OZ/ NEAL KITTERLIN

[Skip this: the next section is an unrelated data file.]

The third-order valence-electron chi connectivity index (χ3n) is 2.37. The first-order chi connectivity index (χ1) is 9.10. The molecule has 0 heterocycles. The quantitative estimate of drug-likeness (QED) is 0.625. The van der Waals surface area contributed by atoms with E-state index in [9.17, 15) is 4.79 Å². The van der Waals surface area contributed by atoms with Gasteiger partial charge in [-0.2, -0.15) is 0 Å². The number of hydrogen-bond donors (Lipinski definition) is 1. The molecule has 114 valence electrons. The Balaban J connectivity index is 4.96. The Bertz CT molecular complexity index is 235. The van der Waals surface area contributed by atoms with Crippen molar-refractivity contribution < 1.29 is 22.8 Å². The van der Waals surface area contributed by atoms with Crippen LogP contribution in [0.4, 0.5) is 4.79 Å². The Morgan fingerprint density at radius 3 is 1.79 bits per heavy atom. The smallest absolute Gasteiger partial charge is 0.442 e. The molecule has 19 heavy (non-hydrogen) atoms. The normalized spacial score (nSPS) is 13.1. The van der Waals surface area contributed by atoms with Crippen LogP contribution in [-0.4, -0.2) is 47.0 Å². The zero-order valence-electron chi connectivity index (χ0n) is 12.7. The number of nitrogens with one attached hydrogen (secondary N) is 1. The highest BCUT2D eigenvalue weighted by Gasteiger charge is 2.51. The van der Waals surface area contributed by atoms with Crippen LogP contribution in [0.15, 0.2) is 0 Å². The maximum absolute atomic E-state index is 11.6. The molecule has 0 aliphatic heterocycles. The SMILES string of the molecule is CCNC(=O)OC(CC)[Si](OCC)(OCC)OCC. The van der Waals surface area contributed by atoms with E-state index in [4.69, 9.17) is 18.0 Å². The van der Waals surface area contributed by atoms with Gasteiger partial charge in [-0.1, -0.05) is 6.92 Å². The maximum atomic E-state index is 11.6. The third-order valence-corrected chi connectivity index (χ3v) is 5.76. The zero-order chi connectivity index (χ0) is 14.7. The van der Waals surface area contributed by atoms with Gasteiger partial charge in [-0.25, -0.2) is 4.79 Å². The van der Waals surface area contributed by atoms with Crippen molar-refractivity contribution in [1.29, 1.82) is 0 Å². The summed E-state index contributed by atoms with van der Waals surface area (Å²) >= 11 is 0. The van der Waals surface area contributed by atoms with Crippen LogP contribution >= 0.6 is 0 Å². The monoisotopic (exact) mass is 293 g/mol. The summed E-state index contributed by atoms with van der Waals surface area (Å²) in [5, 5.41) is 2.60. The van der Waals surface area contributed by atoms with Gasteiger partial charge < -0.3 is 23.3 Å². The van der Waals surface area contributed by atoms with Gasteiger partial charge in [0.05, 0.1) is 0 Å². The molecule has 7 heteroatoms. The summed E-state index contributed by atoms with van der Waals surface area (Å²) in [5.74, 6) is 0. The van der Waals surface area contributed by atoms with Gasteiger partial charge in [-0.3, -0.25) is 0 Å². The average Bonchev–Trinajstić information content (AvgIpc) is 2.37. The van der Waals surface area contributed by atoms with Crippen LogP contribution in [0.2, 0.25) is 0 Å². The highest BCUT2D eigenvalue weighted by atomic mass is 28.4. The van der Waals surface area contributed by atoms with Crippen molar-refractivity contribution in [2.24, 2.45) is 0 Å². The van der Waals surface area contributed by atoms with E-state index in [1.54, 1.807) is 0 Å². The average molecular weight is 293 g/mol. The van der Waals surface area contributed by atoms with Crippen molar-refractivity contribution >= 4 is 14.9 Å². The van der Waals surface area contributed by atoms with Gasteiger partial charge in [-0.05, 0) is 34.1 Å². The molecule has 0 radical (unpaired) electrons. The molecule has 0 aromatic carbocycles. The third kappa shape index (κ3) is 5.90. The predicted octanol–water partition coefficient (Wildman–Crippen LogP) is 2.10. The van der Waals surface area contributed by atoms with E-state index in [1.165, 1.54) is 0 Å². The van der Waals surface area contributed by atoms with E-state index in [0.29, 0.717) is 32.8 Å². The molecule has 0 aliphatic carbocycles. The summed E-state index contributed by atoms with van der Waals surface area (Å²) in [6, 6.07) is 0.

In the days after there was much talk of precious minerals, of rare stones.  Our hearts went from being rubies to emeralds, a slow transmutation we did not notice until the blood ran dry.  In those days the palette was more limited, the reactions predictable.  I looked you up on a Thursday afternoon and we glowed green together, cut off our heels and tossed them in the furnace.  I held you close in a way that reminded us of physical strength.  My body was a cash machine, my mouth spouting silver coins, my feet trailing gold to pave the way to your apartment.  Your roommate was not home that night, was never home, did not live with you.  Your roommate was a giraffe you had seen roaming the streets one night and claimed for your own.  Each time you saw her you grew a little rustier, the revelation of secret desire, so long hidden, slowing your step.  You would summon me by messenger and recite short stories in my ear, beg for oil, for maps, for airborne magic, and in return I would ask only for a warm red, for an onyx carapace falling away to reveal a shorn pink, for the courage to return home.

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